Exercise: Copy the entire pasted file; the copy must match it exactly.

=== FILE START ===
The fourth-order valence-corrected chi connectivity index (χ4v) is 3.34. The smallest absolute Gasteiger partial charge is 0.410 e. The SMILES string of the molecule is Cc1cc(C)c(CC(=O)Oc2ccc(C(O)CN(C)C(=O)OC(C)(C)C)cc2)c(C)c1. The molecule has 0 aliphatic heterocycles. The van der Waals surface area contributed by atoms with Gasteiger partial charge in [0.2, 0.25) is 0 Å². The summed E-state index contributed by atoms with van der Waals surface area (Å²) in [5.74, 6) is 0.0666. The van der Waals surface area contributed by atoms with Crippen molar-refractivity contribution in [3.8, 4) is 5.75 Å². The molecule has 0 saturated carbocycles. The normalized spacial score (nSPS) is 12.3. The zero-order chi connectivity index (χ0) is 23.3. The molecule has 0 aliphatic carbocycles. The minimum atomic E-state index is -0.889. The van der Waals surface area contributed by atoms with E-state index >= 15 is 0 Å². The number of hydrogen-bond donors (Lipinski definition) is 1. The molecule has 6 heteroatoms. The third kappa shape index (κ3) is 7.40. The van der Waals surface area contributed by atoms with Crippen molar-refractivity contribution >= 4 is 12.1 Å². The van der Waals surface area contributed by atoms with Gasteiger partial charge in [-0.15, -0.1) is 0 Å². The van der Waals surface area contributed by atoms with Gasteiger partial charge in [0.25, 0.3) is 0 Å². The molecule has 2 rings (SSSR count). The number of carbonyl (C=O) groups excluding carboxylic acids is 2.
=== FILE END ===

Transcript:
The fourth-order valence-corrected chi connectivity index (χ4v) is 3.34. The smallest absolute Gasteiger partial charge is 0.410 e. The SMILES string of the molecule is Cc1cc(C)c(CC(=O)Oc2ccc(C(O)CN(C)C(=O)OC(C)(C)C)cc2)c(C)c1. The molecule has 0 aliphatic heterocycles. The van der Waals surface area contributed by atoms with Gasteiger partial charge in [0.2, 0.25) is 0 Å². The summed E-state index contributed by atoms with van der Waals surface area (Å²) in [5.74, 6) is 0.0666. The van der Waals surface area contributed by atoms with Crippen molar-refractivity contribution in [3.8, 4) is 5.75 Å². The molecule has 0 saturated carbocycles. The normalized spacial score (nSPS) is 12.3. The zero-order chi connectivity index (χ0) is 23.3. The molecule has 0 aliphatic carbocycles. The minimum atomic E-state index is -0.889. The van der Waals surface area contributed by atoms with E-state index >= 15 is 0 Å². The number of hydrogen-bond donors (Lipinski definition) is 1. The molecule has 6 heteroatoms. The third kappa shape index (κ3) is 7.40. The van der Waals surface area contributed by atoms with Crippen molar-refractivity contribution >= 4 is 12.1 Å². The van der Waals surface area contributed by atoms with Gasteiger partial charge in [-0.15, -0.1) is 0 Å². The van der Waals surface area contributed by atoms with Gasteiger partial charge in [0.25, 0.3) is 0 Å². The molecule has 2 rings (SSSR count). The number of carbonyl (C=O) groups excluding carboxylic acids is 2.